Take a catnap. If you’re feeling run-down and beat, nothing beats a quick 30-minute nap. Don’t sleep too long, though, or you’ll just feel off-kilter the rest of the day.
Make the time to get comfortable in your favorite chair or a spot on the floor, and meditate. If you have trouble meditating on your own, get a recorded guided meditation to follow along with.
Do something with your hands. If you’re a crafty type, now is a good time to do work that is physical, rather than mental or spiritual. Build something, paint a picture, chop some wood.
Get together with friends. Often, we forget how important it is to connect to people other than our spouse and kids. Get a group together and go out, even if it’s just for lunch.
Try something new. If you’ve always wanted to take a yoga class, learn Irish step dancing, or try out tuba lessons, now’s a great time. Think of the new moon as a time of rebirth, and a new you will emerge as the moon begins to move into its waxing cycle.
Plant something. Many gardeners swear by moon phase planting — the phase between the new moon and the full moon, when the moon is waxing, is when you should start your seedlings for plants that grow above ground. It’s also a good time to re-pot and trim up any houseplants that may have gotten scraggly.
We’ve all experienced it – especially those of us who work in a creative field like writing, art, music, and so forth. Sometimes, the muse just goes away. Whether it’s writer’s block or whatever, we occasionally feel like we JUST CAN’T EVEN, because we’re not motivated, we question our skills, or we have lost our mojo. This spell is designed to help restore that creative spark and get you back on track.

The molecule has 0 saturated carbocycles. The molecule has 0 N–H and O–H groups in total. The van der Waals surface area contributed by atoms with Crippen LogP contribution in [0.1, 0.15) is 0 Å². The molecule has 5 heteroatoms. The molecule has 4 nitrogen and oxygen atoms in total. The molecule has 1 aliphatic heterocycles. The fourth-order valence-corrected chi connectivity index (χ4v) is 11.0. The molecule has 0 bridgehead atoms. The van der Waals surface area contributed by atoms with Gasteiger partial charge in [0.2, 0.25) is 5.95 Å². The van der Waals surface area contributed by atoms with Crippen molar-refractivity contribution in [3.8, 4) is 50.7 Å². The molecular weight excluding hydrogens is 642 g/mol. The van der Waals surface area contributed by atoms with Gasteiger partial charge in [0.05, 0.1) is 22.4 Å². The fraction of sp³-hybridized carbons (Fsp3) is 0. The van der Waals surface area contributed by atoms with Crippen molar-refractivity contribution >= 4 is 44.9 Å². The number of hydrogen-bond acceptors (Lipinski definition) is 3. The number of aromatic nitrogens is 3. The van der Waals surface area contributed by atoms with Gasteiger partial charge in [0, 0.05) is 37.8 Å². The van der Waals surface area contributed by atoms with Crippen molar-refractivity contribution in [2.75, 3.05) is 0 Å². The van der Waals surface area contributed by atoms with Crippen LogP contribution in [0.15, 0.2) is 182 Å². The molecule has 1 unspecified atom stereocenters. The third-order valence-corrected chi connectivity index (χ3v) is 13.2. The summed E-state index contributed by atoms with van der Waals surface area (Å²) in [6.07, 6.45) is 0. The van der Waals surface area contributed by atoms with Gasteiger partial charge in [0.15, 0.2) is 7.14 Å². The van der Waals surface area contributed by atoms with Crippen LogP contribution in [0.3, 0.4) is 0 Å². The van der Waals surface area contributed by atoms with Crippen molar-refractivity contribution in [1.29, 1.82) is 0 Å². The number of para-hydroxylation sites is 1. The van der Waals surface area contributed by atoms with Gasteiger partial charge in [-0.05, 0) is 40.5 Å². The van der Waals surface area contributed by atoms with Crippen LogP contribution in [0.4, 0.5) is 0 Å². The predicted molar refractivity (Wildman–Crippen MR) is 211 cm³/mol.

Keep in mind that this is a spell that’s fairly freeform, and so there’s a lot of wiggle room here. Consider it a basic template, and tweak as needed – I originally wrote it for someone who was a singer, and having issues with finding his voice again after a long period of devastating personal problems. So, it’s written in that context, but you can make adjustments as you need to.
I thought about doing a healing spell to get rid of the cracking, squeaky voice, but it occurred to me that it’s part of the body’s natural process. I didn’t think eliminating it would be beneficial. Then I hit on the idea of hurrying the process along, and encouraging the new, confident voice to come and replace the one that had surfaced as a result of insecurities and low self-esteem.
A general note here about spellwork ~~ I don’t purify my space ritually, I just clean it, because I keep my home designated as sacred space. I don’t cast a circle, but I do lay out my Elemental Stones in my work area, which often times is my kitchen counter. When I am done, I don’t have a formal “I’m All Finished” ritual, I just clean up my stuff. If you want to do any of those things, go for it. This is just the basic spell itself, not the preparation.
First, find small things that represent the quality of the new voice you would like to have. For example, a scrap of paper with lyrics to your favorite song, or something that makes you feel like singing ~~ sand from your favorite beach, a token of someone you love, a rock from your favorite mountaintop, etc. Each piece should represent some aspect of what you see your voice becoming.